Dec. 5, 2004
Pinkas comments to 'Post' rankle US Jews

By URIEL HEILMAN
NEW YORK

Less than four months after stepping down as consul general of Israel in New York, Alon Pinkas is rankling some American Jews with comments he made to The Jerusalem Post about the failed priorities of American Jewish groups and their mistreatment of Israel.

In a story that appeared in the Post on Nov. 28, Pinkas said American Jews treat Israel like a "goddamn synagogue" all Jewish communities outside of America and Israel are "insignificant suburbs," and the behavior of American Jewish organizational officials reads like a chapter out of the "Protocols of the Elders of Zion."

Pinkas' remarks were harshly criticized by Jewish officials.

"It's almost sad to have a guy of his caliber totally misrepresent the relationship that exists between Israel and the American Jewish community," said Abraham Foxman, national director of the Anti-Defamation League. "It seems that he either did not learn very much in all his years of public service or he totally forgot."

In his remarks, Pinkas said it is not Israel's responsibility to educate American Jews about Israel and Jewish identity, but the American Jewish community's-and it is not doing a very good job.

"Where the hell has American Jewry been?" Pinkas demanded. "Rather than play foreign minister and go to the world's capitals and deal exclusively with anti-Semitism," he said, referring to Jewish organizational officials, "they should focus on educating American Jews."

"What-are you writing the next chapter in the 'Protocols of the Elders of Zion?'" he asked rhetorically.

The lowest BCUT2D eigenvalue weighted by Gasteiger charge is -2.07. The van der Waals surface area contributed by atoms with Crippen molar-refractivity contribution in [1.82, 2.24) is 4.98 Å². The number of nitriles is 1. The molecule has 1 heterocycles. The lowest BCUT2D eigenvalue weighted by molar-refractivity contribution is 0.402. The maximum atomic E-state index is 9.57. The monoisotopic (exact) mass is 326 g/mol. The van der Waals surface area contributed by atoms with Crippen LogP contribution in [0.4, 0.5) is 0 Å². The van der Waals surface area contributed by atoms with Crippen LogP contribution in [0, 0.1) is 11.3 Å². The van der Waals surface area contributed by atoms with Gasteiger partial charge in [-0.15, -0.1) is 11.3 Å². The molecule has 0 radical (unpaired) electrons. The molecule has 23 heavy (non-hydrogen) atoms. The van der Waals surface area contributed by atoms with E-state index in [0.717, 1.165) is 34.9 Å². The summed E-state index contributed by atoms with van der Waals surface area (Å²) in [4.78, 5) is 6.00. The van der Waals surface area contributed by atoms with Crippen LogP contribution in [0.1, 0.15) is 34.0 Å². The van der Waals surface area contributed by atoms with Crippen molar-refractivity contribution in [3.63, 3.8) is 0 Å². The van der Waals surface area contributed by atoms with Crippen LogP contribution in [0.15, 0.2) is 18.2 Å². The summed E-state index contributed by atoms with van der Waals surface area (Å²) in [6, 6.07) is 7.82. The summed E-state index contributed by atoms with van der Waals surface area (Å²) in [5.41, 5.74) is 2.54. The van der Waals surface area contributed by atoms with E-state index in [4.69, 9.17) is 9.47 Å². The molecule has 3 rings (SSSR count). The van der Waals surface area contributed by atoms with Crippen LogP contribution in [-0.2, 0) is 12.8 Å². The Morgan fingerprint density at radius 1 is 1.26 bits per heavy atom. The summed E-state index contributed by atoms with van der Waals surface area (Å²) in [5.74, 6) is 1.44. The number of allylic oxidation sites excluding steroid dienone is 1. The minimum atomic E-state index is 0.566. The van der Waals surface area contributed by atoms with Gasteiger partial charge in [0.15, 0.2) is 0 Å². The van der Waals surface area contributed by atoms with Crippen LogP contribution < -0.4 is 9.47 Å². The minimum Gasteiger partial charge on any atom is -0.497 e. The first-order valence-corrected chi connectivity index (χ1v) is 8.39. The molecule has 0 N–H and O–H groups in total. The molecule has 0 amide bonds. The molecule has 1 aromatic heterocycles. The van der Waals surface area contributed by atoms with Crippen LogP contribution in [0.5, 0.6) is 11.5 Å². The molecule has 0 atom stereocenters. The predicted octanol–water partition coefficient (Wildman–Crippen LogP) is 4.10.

The future of American Jewry, Pinkas said, "would be much better served by American Jews going to Omaha, Neb., to Austin, Texas, to Tallahassee, Fla. and Columbus, Ohio than another photo-op with the Israeli chief of staff or another meeting with the Belgian foreign minister."

The executive director of the American Jewish Committee, David Harris, said, "For Jews to be invoking or citing the 'Protocols' against other Jews is frankly both bizarre and outrageous."

Harris also said his travels to the world's capitals help promote Israel's interests abroad; the American Jewish Committee meets with about 60 foreign ministries in the course of each year, he said. In the last month alone, Harris said, he visited Geneva, Warsaw, Berlin and Brussels-where he met with the Belgian foreign minister.

In the United States, Harris said, he had been to Boston and New Jersey.

"It's not about one person. It's not about where I spend my time," Harris explained. "On any given day we're present in 33 cities." The committee has offices in 33 U.S. cities and a staff of about 275.

After leaving the consulate this summer in part over differences with Foreign Minister Silvan Shalom, Pinkas was offered a job as CEO of a group that once almost merged with the committee: the American Jewish Congress. Pinkas accepted the post, but the appointment was put on hold after Israel's civil service commissioner said it violated a two-year "cooling-off period" required of Israeli foreign envoys seeking work in the countries of their postings. Pinkas has submitted a formal request to circumvent the rule and is awaiting a decision.

The executive director of the American Jewish Congress, Neil Goldstein, said this week that he agreed with Pinkas' viewpoints.